Since its release, Charles Pascal's report, With Our Best Future In Mind, has raised considerable controversy: Supporters are hailing the plan to develop an integrated early-learning framework for young children; critics are claiming it is too costly and interventionist.
Taken on face value, the report seems to focus primarily on the role of government in establishing full-day kindergarten, and in developing an early-learning and child-care system for Ontario. We believe, however, that it reflects sounds ideas both about a child's need for both public mechanisms to support early learning, and the central role of the family as the basis for early learning. Early learning is not an either/or - both are necessary. The report recognizes this. It is time the rest of us did, too.
The report's recommendations would involve additional spending. In these economic times, money is scarce, but public spending must reflect our society's priorities. Investments should be made accordingly. In a knowledge-based era, we should be increasing the portion of overall spending that goes to education.
We already know and appreciate the investment value of education, not only to the individual but to society in general: Incomes rise and there is a consequent reduction in a vast array of government support payments over time.
While quality learning can and must therefore take place at all ages, research tells us (as does our experience as parents) that the earliest years are the foundation for life. Investing in early learning should therefore be our educational priority.
Economist James Heckman shared the Nobel Prize in Economics in 2000 for his demonstration of the life cycle as a dynamic process, with each stage underpinning the next. His work shows that public spending in early childhood provides far greater returns than interventions at any other age. He computes the return on investment in early childhood programs at 8:1, compared to a 3:1 return for primary and secondary education and 1:1 for adult training. He also acknowledges that program benefits are most pronounced for disadvantaged children. His position is supported by University of Toronto economists Gordon Cleveland and Michael Krashinsky, who revealed a 2:1 payback for a universal early-childhood program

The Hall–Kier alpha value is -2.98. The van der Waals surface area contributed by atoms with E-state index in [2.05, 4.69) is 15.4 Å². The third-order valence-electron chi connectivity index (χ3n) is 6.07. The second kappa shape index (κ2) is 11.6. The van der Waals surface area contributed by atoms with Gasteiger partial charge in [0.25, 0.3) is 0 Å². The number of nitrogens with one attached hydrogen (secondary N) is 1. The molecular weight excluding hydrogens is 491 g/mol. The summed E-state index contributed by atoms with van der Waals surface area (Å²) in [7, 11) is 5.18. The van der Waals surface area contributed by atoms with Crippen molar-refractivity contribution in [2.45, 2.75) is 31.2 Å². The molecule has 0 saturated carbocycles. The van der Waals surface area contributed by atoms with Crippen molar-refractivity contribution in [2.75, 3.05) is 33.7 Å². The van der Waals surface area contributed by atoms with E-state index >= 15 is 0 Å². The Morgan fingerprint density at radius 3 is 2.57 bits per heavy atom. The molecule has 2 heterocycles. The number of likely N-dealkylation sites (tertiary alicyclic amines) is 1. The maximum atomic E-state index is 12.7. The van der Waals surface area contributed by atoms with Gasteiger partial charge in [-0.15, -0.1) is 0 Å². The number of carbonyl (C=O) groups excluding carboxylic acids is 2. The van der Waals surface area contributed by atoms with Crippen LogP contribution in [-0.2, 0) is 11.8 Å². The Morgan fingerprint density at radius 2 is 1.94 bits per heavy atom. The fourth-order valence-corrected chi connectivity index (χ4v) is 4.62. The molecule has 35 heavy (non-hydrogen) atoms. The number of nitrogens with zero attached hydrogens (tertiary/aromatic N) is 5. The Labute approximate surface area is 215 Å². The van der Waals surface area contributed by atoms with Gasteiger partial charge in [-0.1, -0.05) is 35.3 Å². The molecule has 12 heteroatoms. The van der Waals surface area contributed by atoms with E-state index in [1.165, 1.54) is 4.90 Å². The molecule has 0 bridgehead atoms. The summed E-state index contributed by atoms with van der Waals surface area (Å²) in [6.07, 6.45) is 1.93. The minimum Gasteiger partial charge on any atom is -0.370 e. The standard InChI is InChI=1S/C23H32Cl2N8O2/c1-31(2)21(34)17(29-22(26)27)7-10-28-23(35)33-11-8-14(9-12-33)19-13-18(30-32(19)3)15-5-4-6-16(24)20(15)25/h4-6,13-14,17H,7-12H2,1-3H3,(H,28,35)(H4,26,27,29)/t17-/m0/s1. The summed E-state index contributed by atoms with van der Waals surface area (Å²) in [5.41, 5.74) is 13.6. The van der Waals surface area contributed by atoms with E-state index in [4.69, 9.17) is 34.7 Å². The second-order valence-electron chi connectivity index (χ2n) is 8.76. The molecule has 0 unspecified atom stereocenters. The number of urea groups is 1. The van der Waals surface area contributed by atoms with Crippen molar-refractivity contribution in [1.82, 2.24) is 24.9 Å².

ROLE OF PARENTS
Clearly, scrimping on early education would be terribly short-sighted as investments in early learning set the stage for the highest rate of return. Is an early-learning system the silver bullet? No, of course not.
Overlooked by critics of the Pascal report is a recognition of the importance of the home environment and the need for involving parents. The report makes specific recommendations for extending parental leave and providing family and parenting support programming and resources. It is the sort of parental involvement that has been well recognized by the Learning Partnership and the TD Bank, which sponsor Welcome to Kindergarten (WTK), an exemplary literacy and early-learning program servicing 40,000 Ontario children and their families by preparing preschoolers for formal learning. It enhances the ability of parents/guardians to be the child's first teacher, and assists the transition to school by creating a powerful relationship between parents, schools and local community partners. WTK recognizes the impressive returns of early learning and has made a substantial investment in educating our youngest children and their families. It is a valuable model for success.
Although the province has suggested that their early-learning plan would be implemented first in targeted, high-risk communities, it is important not to lose sight of the value of a universal approach to early learning. Studies show that restricting programs to a defined population or neighbourhood misses the majority of children who need support. We have learned from the National Longitudinal Study on Children and Youth (NLSCY) and the Early Development Instrument (EDI) that, while children showing developmental challenges are more likely to be found in low income and lone-parent families, more than 70 per cent of vulnerable children live in two-parent, non-poor families. It's time to stop the debate and begin to act - now.
We must invest, once and for all, in our youngest children and their families in a co-ordinated, integrated way. For Ontario to reap the highest return on our educational dollars, to help us succeed economically and have a strong social fabric in the future, extraordinary efforts are required to support early learning. At a time of soaring deficits there are, understandably, concerns as to whether the initiative can be afforded. But given the rates of return to investing in early childhood education, the more pertinent question is whether we can afford not to make such an investment.
Veronica Lacey is president and CEO of The Learning Partnership. Don Drummond is the chief economist of TD Bank Financial Group.